7. #27
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    Quote Originally Posted by dodlegion View Post
    Im converting some C++ code to c# and I need two things. I need vector equvilant container and I need to know to 'pass by reference' since '&' dosent work. Also is there already 2D dynamic array available or is that something Ill have to write myself? Thanks.
    Seeing as nobody seemed to answer dodlegion's questions I'll throw some out there for him.

    1. A List<T> should suit your needs for a vector replacement in C#.
    2. Take a look at the out and ref keywords and that should help you with passing by references.
    3. Take a look at the System.Collections.Generic namespace and might find something to suit your needs for a 2D dynamic array.

  8. #28
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    Quote Originally Posted by Grinch78 View Post
    1. A List<T> should suit your needs for a vector replacement in C#.
    It is important to know that the System.Collections.Generic.List<T> uses the same storage mechanism as an std::vector (dynamically resizing array) whereas a System.Collections.Generic.LinkedList<T> uses the same storage mechanism as an std::list (linked list). As a result, a List<T> incurs the same performance penalties when adding items in the cases in which it needs to allocate a new block of contiguous memory. On the flipside, you can access List<T>'s via their index

    example:
    Code:
    var list = new List<int>();
    list[0] = 1;
    Whereas you cannot do the same on a linked list

    example:
    Code:
    var linkedList = new LinkedList<int>();
    linkedList[0]; // compiler error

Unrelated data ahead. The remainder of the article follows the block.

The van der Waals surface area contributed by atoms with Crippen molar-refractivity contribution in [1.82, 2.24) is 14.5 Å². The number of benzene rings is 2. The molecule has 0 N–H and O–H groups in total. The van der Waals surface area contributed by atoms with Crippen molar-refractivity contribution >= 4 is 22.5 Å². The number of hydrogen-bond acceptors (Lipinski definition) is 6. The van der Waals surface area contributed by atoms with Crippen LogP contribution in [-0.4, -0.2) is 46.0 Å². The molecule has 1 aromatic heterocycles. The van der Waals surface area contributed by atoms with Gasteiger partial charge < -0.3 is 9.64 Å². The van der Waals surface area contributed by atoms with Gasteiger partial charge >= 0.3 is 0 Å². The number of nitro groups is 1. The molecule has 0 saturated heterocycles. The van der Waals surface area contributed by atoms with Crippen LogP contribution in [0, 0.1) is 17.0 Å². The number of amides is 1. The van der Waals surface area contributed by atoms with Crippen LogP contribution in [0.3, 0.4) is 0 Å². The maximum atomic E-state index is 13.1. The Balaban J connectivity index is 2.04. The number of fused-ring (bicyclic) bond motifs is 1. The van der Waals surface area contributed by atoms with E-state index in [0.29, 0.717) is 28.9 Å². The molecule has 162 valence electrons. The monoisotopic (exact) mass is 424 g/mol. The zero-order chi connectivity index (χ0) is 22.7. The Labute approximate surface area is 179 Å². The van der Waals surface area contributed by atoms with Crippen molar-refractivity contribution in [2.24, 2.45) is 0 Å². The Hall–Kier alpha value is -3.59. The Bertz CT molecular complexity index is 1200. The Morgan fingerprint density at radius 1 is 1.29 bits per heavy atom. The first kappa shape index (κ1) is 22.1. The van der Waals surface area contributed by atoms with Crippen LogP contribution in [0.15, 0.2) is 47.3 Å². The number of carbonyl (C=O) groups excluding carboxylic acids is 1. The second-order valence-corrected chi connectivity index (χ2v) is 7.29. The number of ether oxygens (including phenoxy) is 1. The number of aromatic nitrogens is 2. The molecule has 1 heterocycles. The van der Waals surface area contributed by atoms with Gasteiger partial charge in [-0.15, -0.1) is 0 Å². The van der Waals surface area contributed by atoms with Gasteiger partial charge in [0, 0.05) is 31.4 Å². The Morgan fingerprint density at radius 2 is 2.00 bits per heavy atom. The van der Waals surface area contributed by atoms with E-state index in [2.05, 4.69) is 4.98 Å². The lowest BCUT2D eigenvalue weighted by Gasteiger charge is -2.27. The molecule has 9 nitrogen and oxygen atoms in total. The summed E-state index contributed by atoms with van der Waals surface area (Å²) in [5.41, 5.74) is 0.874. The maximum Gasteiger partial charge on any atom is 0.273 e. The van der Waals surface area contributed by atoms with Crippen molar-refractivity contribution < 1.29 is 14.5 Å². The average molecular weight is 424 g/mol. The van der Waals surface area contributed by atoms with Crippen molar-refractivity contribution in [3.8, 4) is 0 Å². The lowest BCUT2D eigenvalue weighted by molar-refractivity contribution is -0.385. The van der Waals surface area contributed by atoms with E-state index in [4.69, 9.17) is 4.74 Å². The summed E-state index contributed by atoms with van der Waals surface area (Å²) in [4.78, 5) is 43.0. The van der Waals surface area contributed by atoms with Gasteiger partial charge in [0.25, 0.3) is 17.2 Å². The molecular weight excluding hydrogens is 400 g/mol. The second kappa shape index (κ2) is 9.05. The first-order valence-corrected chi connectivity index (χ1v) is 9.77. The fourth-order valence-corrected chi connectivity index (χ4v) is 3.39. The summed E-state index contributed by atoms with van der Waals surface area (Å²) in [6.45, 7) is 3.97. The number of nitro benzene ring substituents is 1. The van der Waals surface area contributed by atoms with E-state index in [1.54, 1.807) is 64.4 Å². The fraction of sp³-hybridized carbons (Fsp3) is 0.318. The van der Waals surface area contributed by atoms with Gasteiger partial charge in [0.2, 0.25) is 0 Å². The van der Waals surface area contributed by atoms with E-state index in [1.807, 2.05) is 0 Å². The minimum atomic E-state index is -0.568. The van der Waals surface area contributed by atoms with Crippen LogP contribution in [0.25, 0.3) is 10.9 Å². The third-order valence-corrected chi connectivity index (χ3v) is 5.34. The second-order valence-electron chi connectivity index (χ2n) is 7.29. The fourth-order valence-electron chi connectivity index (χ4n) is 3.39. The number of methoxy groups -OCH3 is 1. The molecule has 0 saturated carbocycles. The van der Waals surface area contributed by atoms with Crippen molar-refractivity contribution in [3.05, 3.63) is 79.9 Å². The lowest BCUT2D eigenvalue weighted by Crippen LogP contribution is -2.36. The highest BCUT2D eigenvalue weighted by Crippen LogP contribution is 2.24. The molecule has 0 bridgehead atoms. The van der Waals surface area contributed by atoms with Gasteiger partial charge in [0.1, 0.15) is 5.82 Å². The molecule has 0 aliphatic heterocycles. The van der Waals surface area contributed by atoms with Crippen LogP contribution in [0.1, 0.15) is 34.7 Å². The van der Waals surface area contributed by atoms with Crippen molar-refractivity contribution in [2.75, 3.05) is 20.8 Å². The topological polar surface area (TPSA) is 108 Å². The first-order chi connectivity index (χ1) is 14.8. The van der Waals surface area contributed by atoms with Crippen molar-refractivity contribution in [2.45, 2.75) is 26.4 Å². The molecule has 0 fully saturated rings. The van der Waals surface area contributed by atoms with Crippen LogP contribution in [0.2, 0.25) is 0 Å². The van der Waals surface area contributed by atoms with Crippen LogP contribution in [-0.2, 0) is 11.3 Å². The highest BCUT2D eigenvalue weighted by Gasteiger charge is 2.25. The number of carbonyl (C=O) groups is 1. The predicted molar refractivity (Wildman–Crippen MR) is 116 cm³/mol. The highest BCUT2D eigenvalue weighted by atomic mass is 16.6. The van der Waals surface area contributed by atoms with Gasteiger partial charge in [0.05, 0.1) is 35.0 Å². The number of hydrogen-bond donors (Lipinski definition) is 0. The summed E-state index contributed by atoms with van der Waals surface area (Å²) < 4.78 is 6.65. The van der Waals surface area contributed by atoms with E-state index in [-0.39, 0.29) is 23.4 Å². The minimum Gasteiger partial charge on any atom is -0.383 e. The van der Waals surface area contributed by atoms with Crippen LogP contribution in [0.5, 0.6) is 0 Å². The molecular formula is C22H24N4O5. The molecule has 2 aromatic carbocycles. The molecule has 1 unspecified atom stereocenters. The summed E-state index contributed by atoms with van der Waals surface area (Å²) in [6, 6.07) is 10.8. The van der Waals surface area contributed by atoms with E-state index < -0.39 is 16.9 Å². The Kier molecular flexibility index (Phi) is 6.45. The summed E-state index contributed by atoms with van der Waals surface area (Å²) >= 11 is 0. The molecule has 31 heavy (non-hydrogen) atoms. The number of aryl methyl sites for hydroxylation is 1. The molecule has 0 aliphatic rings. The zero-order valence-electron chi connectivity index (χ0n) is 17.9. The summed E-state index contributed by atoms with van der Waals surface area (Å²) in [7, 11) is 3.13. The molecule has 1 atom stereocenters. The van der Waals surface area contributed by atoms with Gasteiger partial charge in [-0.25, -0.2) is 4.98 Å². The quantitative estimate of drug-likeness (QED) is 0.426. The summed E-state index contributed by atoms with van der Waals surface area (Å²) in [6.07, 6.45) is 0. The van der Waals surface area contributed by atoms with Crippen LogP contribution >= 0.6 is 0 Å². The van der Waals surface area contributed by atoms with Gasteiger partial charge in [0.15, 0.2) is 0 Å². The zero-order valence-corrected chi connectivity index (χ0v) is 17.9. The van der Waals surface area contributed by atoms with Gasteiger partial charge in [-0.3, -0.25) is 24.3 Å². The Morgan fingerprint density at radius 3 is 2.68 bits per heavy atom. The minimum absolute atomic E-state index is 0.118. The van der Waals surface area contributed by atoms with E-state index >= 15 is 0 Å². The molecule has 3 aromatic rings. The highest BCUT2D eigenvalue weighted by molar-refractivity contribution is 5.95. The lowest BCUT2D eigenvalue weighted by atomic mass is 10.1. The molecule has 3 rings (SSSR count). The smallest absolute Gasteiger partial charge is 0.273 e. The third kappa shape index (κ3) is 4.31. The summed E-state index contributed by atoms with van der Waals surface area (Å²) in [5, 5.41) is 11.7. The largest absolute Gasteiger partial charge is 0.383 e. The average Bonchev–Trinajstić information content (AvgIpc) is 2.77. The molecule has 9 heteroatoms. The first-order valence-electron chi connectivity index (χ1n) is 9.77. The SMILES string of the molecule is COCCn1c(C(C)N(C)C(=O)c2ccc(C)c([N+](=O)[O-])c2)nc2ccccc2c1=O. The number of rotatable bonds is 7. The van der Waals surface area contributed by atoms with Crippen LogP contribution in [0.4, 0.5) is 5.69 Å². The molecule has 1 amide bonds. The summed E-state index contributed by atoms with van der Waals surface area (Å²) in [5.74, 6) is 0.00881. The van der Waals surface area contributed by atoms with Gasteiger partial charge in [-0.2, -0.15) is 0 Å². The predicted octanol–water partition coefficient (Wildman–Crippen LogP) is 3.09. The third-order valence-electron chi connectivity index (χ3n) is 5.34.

That being said, the "foreach" loop relies on an iterator (System.Collections.Generic.IEnumerable<T>) and accessing a linked list and a list via a foreach block has the same performance.

    Because many of the operations that you need to perform on a collection (especially all of LINQ's methods) simply relies on an IEnumerable<T> anyway, I often use LinkedLists as my collection of choice, seeing as how the usage almost never changes between that and a List<T>.

    2. Take a look at the out and ref keywords and that should help you with passing by references.
    Using these keywords leaves a bad taste in my mouth. They are only needed when working with value types, such as structs or enumerations. However, they really do allow for some nasty things to happen and I would discourage their use. If you need to return a value type, use the return functionality of a method. If you need to return multiple value types, consider creating a value type that composites the necessary data - OR - use a System.Tuple<T1, T2, ...>.

    discouraged (by me, so take this with a grain of salt)
    Code:
    void MutateIntAndFloat(ref int one, ref float two) 
    { 
        one += 10; 
        two += 20; 
    }
    
    void Main()
    {
        var one = 5; 
        var two = 2.5f;
        MutateIntAndFloat(ref one, ref two);
    }
    encouraged (again, by me)
    Code:
    Tuple<int, float> ReturnIntAndFloat(int one, float two)
    {
        return Tuple.Create(one + 10, two + 20);
    
        // OR (more verbose)
        return new Tuple<int, float>(one + 10, two + 20);
    }
    
    void Main()
    {
        var retVal = ReturnIntAndFloat(10, 20);
    }
    Documentation: http://msdn.microsoft.com/en-us/libr...tem.tuple.aspx

    3. Take a look at the System.Collections.Generic namespace and might find something to suit your needs for a 2D dynamic array.
    Again, this is another area where there are often better solutions provided to you by C# and the .net framework then defaulting on what you may be accustom to using on other languages. Many times when you need a 2D array, you can either do:

    If you need an std::map
    Code:
    var dict = new Dictionary<int, string>();
    dict[1024] = "Hello";
    dict[4324] = "World";
    If you don't need an std::map
    Code:
    var items = new LinkedList<Tuple<int, string>>();
    items.AddLast(Tuple.Create(1024, "Hello"));
    items.AddLast(Tuple.Create(4324, "World"));
    Documentation: http://msdn.microsoft.com/en-us/library/xfhwa508.aspx

    Anyhow, I hope this clears some stuff up. Remember to try to investigate how to solve problems in C# rather then trying to solve problems as you would in C++, and shoehorn C# into something that it isn't suited for